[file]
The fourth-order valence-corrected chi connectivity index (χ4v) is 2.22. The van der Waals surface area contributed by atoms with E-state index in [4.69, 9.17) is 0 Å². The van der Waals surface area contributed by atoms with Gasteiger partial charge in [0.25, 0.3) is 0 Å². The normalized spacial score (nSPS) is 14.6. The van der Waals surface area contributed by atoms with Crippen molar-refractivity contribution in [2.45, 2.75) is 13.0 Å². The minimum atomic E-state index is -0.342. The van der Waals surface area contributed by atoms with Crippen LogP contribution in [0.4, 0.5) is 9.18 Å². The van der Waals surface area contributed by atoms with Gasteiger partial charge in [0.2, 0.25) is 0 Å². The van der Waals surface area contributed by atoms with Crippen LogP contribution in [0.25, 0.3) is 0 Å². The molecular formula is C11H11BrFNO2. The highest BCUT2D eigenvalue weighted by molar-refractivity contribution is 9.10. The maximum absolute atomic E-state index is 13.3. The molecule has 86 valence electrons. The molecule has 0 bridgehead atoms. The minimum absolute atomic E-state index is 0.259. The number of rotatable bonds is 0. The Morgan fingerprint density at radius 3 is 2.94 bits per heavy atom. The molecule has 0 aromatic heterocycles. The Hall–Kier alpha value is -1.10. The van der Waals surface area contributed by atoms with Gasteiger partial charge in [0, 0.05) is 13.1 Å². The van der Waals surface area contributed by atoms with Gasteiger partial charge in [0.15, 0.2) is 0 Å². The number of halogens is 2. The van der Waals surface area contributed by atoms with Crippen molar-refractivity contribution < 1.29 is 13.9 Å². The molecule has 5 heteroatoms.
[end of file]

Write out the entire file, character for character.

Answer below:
The fourth-order valence-corrected chi connectivity index (χ4v) is 2.22. The van der Waals surface area contributed by atoms with E-state index in [4.69, 9.17) is 0 Å². The van der Waals surface area contributed by atoms with Gasteiger partial charge in [0.25, 0.3) is 0 Å². The normalized spacial score (nSPS) is 14.6. The van der Waals surface area contributed by atoms with Crippen molar-refractivity contribution in [2.45, 2.75) is 13.0 Å². The minimum atomic E-state index is -0.342. The van der Waals surface area contributed by atoms with Crippen LogP contribution in [0.4, 0.5) is 9.18 Å². The van der Waals surface area contributed by atoms with Gasteiger partial charge in [0.2, 0.25) is 0 Å². The van der Waals surface area contributed by atoms with Crippen LogP contribution in [0.25, 0.3) is 0 Å². The molecular formula is C11H11BrFNO2. The highest BCUT2D eigenvalue weighted by molar-refractivity contribution is 9.10. The maximum absolute atomic E-state index is 13.3. The molecule has 86 valence electrons. The molecule has 0 bridgehead atoms. The minimum absolute atomic E-state index is 0.259. The number of rotatable bonds is 0. The Morgan fingerprint density at radius 3 is 2.94 bits per heavy atom. The molecule has 0 aromatic heterocycles. The Hall–Kier alpha value is -1.10. The van der Waals surface area contributed by atoms with Gasteiger partial charge in [0, 0.05) is 13.1 Å². The van der Waals surface area contributed by atoms with Gasteiger partial charge in [0.15, 0.2) is 0 Å². The number of halogens is 2. The van der Waals surface area contributed by atoms with Crippen molar-refractivity contribution < 1.29 is 13.9 Å². The molecule has 5 heteroatoms.